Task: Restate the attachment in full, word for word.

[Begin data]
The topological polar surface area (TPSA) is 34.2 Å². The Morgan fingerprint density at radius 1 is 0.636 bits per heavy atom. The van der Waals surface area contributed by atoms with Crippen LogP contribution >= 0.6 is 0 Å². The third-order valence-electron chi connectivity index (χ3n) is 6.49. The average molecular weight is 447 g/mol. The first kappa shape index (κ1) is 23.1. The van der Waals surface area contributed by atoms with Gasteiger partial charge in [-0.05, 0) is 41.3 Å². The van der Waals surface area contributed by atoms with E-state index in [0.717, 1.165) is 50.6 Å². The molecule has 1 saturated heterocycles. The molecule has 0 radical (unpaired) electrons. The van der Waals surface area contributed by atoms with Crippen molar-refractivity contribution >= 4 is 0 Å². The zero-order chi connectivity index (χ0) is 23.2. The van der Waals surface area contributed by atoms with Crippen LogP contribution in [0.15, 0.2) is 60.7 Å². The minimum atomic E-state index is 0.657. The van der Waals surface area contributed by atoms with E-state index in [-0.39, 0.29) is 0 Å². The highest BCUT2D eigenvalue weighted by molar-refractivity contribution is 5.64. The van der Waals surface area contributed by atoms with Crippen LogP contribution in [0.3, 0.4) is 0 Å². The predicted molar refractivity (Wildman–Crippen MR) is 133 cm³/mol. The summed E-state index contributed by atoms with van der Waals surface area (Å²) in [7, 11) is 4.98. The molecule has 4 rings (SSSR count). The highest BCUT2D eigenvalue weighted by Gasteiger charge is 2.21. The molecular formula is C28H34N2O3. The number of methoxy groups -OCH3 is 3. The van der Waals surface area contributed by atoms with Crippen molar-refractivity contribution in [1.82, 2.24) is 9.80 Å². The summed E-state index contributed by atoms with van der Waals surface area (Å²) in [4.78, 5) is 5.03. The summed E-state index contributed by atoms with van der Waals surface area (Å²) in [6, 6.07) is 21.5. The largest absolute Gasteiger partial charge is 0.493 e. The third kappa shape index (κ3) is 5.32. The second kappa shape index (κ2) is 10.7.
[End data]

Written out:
The topological polar surface area (TPSA) is 34.2 Å². The Morgan fingerprint density at radius 1 is 0.636 bits per heavy atom. The van der Waals surface area contributed by atoms with Crippen LogP contribution >= 0.6 is 0 Å². The third-order valence-electron chi connectivity index (χ3n) is 6.49. The average molecular weight is 447 g/mol. The first kappa shape index (κ1) is 23.1. The van der Waals surface area contributed by atoms with Gasteiger partial charge in [-0.05, 0) is 41.3 Å². The van der Waals surface area contributed by atoms with E-state index in [0.717, 1.165) is 50.6 Å². The molecule has 1 saturated heterocycles. The molecule has 0 radical (unpaired) electrons. The van der Waals surface area contributed by atoms with Crippen molar-refractivity contribution >= 4 is 0 Å². The zero-order chi connectivity index (χ0) is 23.2. The van der Waals surface area contributed by atoms with Crippen LogP contribution in [0.15, 0.2) is 60.7 Å². The minimum atomic E-state index is 0.657. The van der Waals surface area contributed by atoms with E-state index in [-0.39, 0.29) is 0 Å². The highest BCUT2D eigenvalue weighted by molar-refractivity contribution is 5.64. The van der Waals surface area contributed by atoms with Crippen LogP contribution in [0.3, 0.4) is 0 Å². The predicted molar refractivity (Wildman–Crippen MR) is 133 cm³/mol. The summed E-state index contributed by atoms with van der Waals surface area (Å²) in [7, 11) is 4.98. The molecule has 4 rings (SSSR count). The highest BCUT2D eigenvalue weighted by Gasteiger charge is 2.21. The molecular formula is C28H34N2O3. The number of methoxy groups -OCH3 is 3. The van der Waals surface area contributed by atoms with Crippen molar-refractivity contribution in [1.82, 2.24) is 9.80 Å². The summed E-state index contributed by atoms with van der Waals surface area (Å²) in [4.78, 5) is 5.03. The summed E-state index contributed by atoms with van der Waals surface area (Å²) in [6, 6.07) is 21.5. The largest absolute Gasteiger partial charge is 0.493 e. The third kappa shape index (κ3) is 5.32. The second kappa shape index (κ2) is 10.7.